Hobnob Press
HobnobPress

Record Societies

Most counties have had for many years a society devoted to editing and publishing important historical records relating to their area. I have been involved in the Wiltshire Record Society since the 1970s, and the Dorset equivalent for more than ten years. As Hobnob Press I have helped to publish the most recent volumes in each series as print-on-demand publications, and I hope to continue to do so.

Dorset Record Society

For information about the society and earlier volumes go to http://www.palmyra.me.uk/DNHAS/drspubs.html.

Ralph Treswell’s Survey of Sir Christopher Hatton’s Lands in Purbeck 1585-6, edited by Mark Forrest (volume 19)

When Elizabeth I’s courtier Sir Christopher Hatton acquired lands in Purbeck he commissioned Ralph Treswell to produce a survey of his estate. Treswell used the most advanced and revolutionary mapping techniques to create a document that still conveys the character of the late Tudor landscape. The detailed plan of Corfe Castle gives an insight into the building’s features and construction only sixty years before its destruction in the Civil War. This facsimile edition reproduces all of his maps, together with maps by Saxton and Hawsted with which they were bound, the accompanying written survey and a transcription in modern English. It is introduced by four essays that provide a national cartographic, archaeological and historic context by exploring the themes of early map making, land use, manuscript conservation and estate management. 2017, ix, 189pp, large format colour casebound, £19.95, ISBN 978-0-900339-22-6

Weymouth and Melcombe Regis Minute Book 1617-1660, edited by Kay Kearsey and Maureen Weinstock (volume 20)

In the seventeenth century the town of Weymouth and Melcombe Regis was emerging from its medieval troubles to become a significant harbour on the south coast. The Minute Book, covering the years 1617-1660, provides the context for its economic and strategic development. It gives detailed surveys of the properties and rents, as well as listing the customs duties and acting as a register for the enrolment of freemen and apprentices. It documents the daily decisions of the assembly and sets out the ordinances by which the town was governed; noting the leaseholders and profits of the market, bridge and customs duties, and appointments of the officers who regulated affairs during the turbulent years of the reign of Charles I, the Civil War and the Commonwealth. 2020, xxvii, 246pp, casebound, £14.00, ISBN 978-0-900339-23-3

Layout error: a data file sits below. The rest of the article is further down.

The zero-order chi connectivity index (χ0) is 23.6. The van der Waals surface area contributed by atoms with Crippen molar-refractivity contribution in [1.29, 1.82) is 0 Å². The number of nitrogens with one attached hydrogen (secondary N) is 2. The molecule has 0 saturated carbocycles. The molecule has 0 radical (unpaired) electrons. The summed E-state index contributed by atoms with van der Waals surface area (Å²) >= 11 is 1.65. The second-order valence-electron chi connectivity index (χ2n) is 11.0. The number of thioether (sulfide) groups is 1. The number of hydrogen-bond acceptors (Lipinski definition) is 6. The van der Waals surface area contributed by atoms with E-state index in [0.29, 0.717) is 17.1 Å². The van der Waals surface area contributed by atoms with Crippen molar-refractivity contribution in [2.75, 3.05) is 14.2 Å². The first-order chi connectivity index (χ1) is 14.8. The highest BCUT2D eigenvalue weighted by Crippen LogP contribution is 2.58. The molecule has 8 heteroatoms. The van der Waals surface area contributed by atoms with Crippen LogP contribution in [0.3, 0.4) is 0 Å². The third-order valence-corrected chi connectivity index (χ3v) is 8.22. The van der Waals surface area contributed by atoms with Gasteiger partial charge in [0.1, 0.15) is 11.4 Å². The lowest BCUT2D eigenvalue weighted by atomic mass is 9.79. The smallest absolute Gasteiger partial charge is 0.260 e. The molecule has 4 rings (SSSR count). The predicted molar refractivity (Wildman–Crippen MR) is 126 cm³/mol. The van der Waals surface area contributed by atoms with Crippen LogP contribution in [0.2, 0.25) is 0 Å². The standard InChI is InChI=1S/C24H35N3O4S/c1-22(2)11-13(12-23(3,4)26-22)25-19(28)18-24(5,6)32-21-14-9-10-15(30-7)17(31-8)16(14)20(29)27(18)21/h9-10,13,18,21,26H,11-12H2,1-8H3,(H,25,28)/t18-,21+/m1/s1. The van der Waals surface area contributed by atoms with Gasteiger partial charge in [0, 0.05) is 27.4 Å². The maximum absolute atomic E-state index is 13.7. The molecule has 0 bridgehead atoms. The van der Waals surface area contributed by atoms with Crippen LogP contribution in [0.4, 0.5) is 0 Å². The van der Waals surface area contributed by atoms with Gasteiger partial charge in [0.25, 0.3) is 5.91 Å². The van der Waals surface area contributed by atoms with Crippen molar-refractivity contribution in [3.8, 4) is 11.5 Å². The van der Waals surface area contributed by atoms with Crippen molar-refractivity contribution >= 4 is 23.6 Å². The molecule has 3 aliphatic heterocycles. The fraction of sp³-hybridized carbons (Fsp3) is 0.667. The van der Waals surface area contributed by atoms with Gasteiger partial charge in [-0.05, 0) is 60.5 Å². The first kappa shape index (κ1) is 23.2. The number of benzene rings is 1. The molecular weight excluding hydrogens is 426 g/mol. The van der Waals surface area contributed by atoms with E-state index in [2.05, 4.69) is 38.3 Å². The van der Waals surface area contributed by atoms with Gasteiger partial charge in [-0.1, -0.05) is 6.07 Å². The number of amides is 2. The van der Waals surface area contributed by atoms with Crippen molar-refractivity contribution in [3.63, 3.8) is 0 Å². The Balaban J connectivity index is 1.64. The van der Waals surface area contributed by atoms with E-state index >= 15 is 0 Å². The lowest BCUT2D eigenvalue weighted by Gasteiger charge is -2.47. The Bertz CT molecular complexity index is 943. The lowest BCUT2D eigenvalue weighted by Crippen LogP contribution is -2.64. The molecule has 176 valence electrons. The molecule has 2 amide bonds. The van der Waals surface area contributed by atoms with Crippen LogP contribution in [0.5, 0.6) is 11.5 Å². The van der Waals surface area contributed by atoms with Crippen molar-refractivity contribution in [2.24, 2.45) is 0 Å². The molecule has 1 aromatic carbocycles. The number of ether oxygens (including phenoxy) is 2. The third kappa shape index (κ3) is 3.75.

The Thomas Rackett Papers, 18th-19th Centuries, edited by H S L Dewar, revised by Ann Smith (volume 21)

From his quiet country parish at Spetisbury in Dorset, the Rev. Thomas Rackett corresponded with a wide-ranging variety of friends and contacts between 1786 and 1840. Fellow members of the Royal Institute wrote about experiments in physics, chemistry, engineering and the emerging science of electricity, Sir Richard Hoare wrote to him about archaeological exploration, and friends from abroad sent news from afar as South Africa, Canada and Russia. Rackett's interests included botany, engineering, heraldry, prehistoric and Roman antiquities, geology, shells and conchology, barrow-digging, Greek and Roman coins, and methods of engraving. He was personally involved in many of these activities and his correspondents wrote to him for advice and to exchange opinions. His wife and daughter contributed to the scientific, literary and historical discussions and come across in these letters as intelligent and well-read members of a society that accepted them as intellectual equals. The Thomas Rackett Papers was first published by Dorset Record Society in 1965 and this new edition includes correspondence with Mary Anning who was a friend of Rackett's daughter. Dorset Record Society, vol.21. September 2021, xvi, 135pp, casebound, £14.95, ISBN 978-0-900339-24-0